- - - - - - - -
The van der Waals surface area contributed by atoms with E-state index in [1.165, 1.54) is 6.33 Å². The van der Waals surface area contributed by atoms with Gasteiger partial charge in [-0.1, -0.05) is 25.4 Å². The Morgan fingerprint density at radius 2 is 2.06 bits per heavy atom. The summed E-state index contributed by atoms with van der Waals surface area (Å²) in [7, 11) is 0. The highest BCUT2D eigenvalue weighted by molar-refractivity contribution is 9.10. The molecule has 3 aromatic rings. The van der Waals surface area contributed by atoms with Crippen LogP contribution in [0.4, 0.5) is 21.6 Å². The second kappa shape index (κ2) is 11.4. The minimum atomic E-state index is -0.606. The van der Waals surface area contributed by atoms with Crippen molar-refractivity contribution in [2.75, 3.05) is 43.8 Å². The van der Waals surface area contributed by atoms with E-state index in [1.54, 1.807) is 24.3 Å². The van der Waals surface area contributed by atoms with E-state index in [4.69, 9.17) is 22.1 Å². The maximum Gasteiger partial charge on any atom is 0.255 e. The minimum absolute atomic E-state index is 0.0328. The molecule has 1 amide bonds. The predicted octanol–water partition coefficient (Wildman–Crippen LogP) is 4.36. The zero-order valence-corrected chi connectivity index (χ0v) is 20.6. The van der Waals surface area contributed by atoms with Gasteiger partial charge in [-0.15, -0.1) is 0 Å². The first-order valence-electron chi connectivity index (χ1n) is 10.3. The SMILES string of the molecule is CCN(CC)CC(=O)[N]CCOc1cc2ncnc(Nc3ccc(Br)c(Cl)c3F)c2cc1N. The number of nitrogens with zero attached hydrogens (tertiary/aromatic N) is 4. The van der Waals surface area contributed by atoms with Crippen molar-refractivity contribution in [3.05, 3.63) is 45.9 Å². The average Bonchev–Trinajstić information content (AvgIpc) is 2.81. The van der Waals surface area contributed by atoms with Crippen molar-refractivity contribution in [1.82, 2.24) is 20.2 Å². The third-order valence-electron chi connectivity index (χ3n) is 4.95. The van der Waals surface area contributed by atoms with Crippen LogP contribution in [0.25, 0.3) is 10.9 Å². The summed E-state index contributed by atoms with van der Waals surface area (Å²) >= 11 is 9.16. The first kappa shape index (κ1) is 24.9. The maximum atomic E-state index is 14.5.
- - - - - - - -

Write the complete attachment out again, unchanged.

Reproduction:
The van der Waals surface area contributed by atoms with E-state index in [1.165, 1.54) is 6.33 Å². The van der Waals surface area contributed by atoms with Gasteiger partial charge in [-0.1, -0.05) is 25.4 Å². The Morgan fingerprint density at radius 2 is 2.06 bits per heavy atom. The summed E-state index contributed by atoms with van der Waals surface area (Å²) in [7, 11) is 0. The highest BCUT2D eigenvalue weighted by molar-refractivity contribution is 9.10. The molecule has 3 aromatic rings. The van der Waals surface area contributed by atoms with Crippen LogP contribution in [0.4, 0.5) is 21.6 Å². The second kappa shape index (κ2) is 11.4. The minimum atomic E-state index is -0.606. The van der Waals surface area contributed by atoms with Crippen molar-refractivity contribution in [2.75, 3.05) is 43.8 Å². The van der Waals surface area contributed by atoms with E-state index in [1.54, 1.807) is 24.3 Å². The van der Waals surface area contributed by atoms with E-state index in [4.69, 9.17) is 22.1 Å². The maximum Gasteiger partial charge on any atom is 0.255 e. The minimum absolute atomic E-state index is 0.0328. The molecule has 1 amide bonds. The predicted octanol–water partition coefficient (Wildman–Crippen LogP) is 4.36. The zero-order valence-corrected chi connectivity index (χ0v) is 20.6. The van der Waals surface area contributed by atoms with Gasteiger partial charge in [-0.15, -0.1) is 0 Å². The first-order valence-electron chi connectivity index (χ1n) is 10.3. The SMILES string of the molecule is CCN(CC)CC(=O)[N]CCOc1cc2ncnc(Nc3ccc(Br)c(Cl)c3F)c2cc1N. The number of nitrogens with zero attached hydrogens (tertiary/aromatic N) is 4. The van der Waals surface area contributed by atoms with Crippen molar-refractivity contribution in [3.05, 3.63) is 45.9 Å². The average Bonchev–Trinajstić information content (AvgIpc) is 2.81. The van der Waals surface area contributed by atoms with Crippen molar-refractivity contribution in [1.82, 2.24) is 20.2 Å². The third-order valence-electron chi connectivity index (χ3n) is 4.95. The van der Waals surface area contributed by atoms with Crippen LogP contribution in [0.25, 0.3) is 10.9 Å². The summed E-state index contributed by atoms with van der Waals surface area (Å²) >= 11 is 9.16. The first kappa shape index (κ1) is 24.9. The maximum atomic E-state index is 14.5.